Why I am excited about the Ethereum merge upgrade

Adeeb Abdul Salam
Root Journal
Published in
5 min readSep 15, 2022


Provenance on chain

To commemorate the new Ethereum upgrade I bought my first NFT from the Foundation collection. The artwork represents everything I feel about the blockchain (special thanks to the talent behind the creation Sachin Rajeev). There is not a single day that goes by without me learning something new in web3, and it makes me happy & excited for the future.

I see Ethereum as a single computer where everyone can write their contracts as programs. The computer ensures it’s executed correctly. It reminds me slightly of the central AI VIKI from “I, Robot” movie. Though I am sure Ethereum won’t turn into an evil computer that brings doom upon humanity and it is certainly not central either. It’s built and maintained by a decentralized community through collective effort. But that doesn’t mean we have built the perfect open computer for writing records or logs. In fact, we are only at 40% as Vitalik said. There are imperfections and mistakes of the past that have to be corrected and improved upon to move on to the ideal blockchain that we yearn for.


If you have watched Vitalik's presentation during ETHCC, you might have seen his ideal long-term goal about how the Ethereum development should reduce its complexity over time rather than making it increasingly difficult for one person to understand everything. In his speech, he says “Part of Ethereum being a trustless protocol should actually be (down to) Ethereum being simple enough protocol that if you really want to wrap your head around the entire thing you should be able to”. And I strongly agree with him, because simplicity is the ultimate sophistication. One of the qualities I admire a lot about Vitalik is his ability to explain really difficult topics in the simplest way possible. And I am glad that he is applying that philosophy on the protocol level.

A few weeks ago, the web3 community went into panic mode. No, I’m not talking about the regular retail investors who panic over every FUD news out there. Rather, the panic was amongst actual developers and researchers who build & maintain these decentralized products. Tornado cash a seemingly “harmless” smart contract was banned by the US gov agency called OFAC. And this scared the 💩 out of many prominent dapps and devs. Though I understand the pressure to remain compliant to protect their business. But after that incident, it was clear to anyone in the community that there is some strong centralization in some parts of the network and it’s important for the protocol to remain censorship-resistant in the future.

But even if the protocol is censorship resistant, the developers and users should be aware of the choice the web3 is presenting to them. By depending only on a few products we users are creating a shadow of centralization over an innocent decentralized protocol. Metamask for example relies on Infura to provide the RPC endpoint that eventually submits your transaction to the blockchain. But what if Infura never allows your transaction to reach the blockchain? You can look for alternative solutions but sometimes the options are limited by region and features so we end up having no choice at all.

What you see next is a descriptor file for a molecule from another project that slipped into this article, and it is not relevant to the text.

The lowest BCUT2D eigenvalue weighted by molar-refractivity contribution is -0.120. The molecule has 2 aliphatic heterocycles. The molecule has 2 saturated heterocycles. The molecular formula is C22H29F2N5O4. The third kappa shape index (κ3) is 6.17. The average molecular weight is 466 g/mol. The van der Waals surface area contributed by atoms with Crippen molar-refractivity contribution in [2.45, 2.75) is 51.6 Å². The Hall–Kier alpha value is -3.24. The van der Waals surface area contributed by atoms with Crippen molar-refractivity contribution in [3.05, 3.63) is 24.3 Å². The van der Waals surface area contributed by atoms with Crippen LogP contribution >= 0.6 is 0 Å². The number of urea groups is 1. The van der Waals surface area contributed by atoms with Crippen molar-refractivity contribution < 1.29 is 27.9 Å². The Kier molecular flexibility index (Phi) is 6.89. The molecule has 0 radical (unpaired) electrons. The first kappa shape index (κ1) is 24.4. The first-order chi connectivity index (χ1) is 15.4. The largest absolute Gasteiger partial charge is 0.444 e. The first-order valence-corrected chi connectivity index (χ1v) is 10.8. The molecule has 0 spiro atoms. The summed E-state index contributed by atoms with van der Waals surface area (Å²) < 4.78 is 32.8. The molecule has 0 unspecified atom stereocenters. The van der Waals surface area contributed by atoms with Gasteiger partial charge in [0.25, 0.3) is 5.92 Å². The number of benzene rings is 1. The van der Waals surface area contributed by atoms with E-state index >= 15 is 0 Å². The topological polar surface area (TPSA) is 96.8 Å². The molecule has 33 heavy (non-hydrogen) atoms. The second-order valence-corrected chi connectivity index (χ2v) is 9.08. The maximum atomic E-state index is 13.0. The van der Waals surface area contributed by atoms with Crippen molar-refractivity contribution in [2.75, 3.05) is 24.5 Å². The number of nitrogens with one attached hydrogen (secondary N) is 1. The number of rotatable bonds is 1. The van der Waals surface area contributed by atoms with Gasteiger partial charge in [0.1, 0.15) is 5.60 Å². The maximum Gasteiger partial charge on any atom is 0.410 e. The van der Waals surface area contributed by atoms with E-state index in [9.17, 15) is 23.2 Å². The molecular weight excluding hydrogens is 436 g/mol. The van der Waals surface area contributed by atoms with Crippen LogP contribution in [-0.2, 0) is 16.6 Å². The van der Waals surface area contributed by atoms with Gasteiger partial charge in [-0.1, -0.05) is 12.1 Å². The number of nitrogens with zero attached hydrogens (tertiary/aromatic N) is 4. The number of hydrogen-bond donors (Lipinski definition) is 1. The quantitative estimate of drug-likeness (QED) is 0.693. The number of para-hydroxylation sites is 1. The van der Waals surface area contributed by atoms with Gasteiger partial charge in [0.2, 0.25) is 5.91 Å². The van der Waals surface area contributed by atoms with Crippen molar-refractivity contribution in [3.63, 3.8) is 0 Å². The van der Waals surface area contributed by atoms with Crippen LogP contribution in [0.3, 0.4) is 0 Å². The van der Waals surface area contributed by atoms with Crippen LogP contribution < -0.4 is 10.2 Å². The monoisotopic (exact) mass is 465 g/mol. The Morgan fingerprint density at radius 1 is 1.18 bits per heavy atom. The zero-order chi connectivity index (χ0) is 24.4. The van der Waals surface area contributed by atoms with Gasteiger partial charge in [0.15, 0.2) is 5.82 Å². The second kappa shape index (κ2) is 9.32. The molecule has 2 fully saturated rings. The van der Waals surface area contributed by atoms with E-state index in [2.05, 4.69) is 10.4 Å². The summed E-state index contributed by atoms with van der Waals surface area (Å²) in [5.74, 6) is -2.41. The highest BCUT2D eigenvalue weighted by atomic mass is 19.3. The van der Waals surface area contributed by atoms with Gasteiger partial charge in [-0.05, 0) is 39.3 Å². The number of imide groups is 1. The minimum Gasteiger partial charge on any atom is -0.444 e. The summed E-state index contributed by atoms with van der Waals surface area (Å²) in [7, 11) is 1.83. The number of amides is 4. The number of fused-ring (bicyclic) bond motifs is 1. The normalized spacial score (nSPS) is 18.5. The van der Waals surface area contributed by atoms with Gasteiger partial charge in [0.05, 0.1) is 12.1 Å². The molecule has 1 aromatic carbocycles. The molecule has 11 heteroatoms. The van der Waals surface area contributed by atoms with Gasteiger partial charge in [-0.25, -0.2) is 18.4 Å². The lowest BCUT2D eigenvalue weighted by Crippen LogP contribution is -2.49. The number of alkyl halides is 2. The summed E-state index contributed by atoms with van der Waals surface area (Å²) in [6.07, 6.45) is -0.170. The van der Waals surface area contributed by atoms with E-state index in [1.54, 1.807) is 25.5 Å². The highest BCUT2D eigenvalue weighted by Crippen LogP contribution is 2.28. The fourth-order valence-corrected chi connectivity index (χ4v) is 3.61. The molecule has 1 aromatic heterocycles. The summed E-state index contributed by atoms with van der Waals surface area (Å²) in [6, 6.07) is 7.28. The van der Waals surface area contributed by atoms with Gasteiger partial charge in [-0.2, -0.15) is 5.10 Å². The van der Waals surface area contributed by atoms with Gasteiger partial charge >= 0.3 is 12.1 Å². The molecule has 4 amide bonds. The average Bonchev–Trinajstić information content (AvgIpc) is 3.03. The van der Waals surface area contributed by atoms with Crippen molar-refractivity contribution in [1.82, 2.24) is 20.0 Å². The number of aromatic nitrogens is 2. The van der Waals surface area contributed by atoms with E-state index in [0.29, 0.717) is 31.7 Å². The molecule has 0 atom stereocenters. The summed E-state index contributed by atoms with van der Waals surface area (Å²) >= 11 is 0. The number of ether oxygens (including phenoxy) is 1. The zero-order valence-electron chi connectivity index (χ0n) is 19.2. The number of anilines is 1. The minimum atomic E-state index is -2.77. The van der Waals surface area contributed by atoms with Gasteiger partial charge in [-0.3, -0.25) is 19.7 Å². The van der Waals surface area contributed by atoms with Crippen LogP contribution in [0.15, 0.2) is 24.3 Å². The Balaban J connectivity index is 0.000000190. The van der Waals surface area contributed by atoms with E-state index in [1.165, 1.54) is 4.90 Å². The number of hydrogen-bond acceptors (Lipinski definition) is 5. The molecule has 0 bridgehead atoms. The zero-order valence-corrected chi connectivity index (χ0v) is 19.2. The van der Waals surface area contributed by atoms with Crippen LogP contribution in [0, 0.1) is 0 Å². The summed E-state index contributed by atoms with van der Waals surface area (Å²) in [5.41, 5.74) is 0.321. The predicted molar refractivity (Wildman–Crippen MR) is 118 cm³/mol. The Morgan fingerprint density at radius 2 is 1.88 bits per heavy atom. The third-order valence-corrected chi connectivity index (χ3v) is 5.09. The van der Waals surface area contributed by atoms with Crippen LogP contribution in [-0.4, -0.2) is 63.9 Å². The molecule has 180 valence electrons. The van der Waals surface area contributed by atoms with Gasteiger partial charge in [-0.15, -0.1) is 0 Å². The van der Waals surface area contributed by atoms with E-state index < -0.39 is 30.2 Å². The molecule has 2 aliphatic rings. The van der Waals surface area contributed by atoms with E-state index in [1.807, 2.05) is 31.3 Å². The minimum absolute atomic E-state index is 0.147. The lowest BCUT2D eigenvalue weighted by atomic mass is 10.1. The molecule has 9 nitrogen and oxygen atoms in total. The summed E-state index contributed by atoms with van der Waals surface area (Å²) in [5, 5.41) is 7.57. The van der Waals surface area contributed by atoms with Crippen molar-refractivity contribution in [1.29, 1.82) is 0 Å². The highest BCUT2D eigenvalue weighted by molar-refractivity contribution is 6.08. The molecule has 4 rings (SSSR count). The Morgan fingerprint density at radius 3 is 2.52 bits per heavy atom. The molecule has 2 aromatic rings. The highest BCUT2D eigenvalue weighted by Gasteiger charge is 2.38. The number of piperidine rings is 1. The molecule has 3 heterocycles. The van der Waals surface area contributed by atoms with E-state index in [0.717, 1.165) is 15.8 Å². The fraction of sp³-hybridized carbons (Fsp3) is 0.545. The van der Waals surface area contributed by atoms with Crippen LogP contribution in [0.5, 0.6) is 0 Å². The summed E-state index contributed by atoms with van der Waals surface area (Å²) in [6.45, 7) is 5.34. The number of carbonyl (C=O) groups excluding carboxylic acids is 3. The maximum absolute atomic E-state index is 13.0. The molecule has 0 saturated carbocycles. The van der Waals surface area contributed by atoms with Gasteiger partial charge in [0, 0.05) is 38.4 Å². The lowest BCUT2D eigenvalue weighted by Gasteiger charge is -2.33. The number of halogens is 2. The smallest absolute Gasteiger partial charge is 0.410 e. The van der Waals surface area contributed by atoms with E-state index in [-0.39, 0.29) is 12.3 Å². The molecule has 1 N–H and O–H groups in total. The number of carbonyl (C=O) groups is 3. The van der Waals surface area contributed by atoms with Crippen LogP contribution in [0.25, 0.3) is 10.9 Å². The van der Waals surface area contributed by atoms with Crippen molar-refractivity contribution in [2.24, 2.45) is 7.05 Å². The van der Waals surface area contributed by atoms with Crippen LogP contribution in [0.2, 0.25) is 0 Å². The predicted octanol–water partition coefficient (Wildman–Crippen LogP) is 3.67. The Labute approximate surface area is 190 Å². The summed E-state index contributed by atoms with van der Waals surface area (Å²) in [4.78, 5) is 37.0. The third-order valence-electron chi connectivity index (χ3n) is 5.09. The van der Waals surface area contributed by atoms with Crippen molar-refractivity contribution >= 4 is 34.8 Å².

So what stops the web3 world from having so many Infura’s? Well, It’s because, in order to submit transactions to the network, you have to be part of the network as a node. And that means you have to install the Ethereum client software and sync up to the current chain head which requires at least 2 TB+ storage and 16 GB+ memory. Full nodes only give you the privilege to submit transactions on behalf of the user, to actually compete with Infura a Full node is not enough, You have to be an “Archive node”. Archive nodes require at least 12TB+ disk space and have all the querying capability from the chain’s history. So the playing field is only leveled enough for capable cloud infra experts.

This is why the merge and the following upgrades (aka The surge, verge, purge, and splurge) set in motion for the future are important. It separates each task into different roles in the protocol. A node can be validating or submit transactions without downloading the entire chain. And those who validate the transactions are not the same nodes that arrange the transactions into a block which prevents censorship at the node level. This is roughly how the transaction lifecycle may look after the purge upgrade.

From the author’s imagination

As you can see users themselves are part of the network now, I don’t think it can get any more inclusive than this. The important difference is the responsibility of building, executing, and storing the block which used to be done by almost every node or miner is now separated into different roles and each node can choose to play any part it likes. This is probably an oversimplified way of saying things, but I believe that’s the gist of it. I hope now you are also excited about the upgrades that will make a more inclusive, secure, and decentralized blockchain possible.

In this blog, I have only talked about centralization over blockchain writing (submitting transactions). This can happen for blockchain reading too. For example what if the node(Infura-like archive nodes) that we depend on to get the latest blocks turns out to be malice? Although this doesn’t have to be solved on the protocol level, applications can just depend on multiple providers to verify the truth or use projects like graph protocol . It runs a different decentralized network of indexers outside the Ethereum network whose purpose is to serve the latest blockchain data to applications that need it in real time.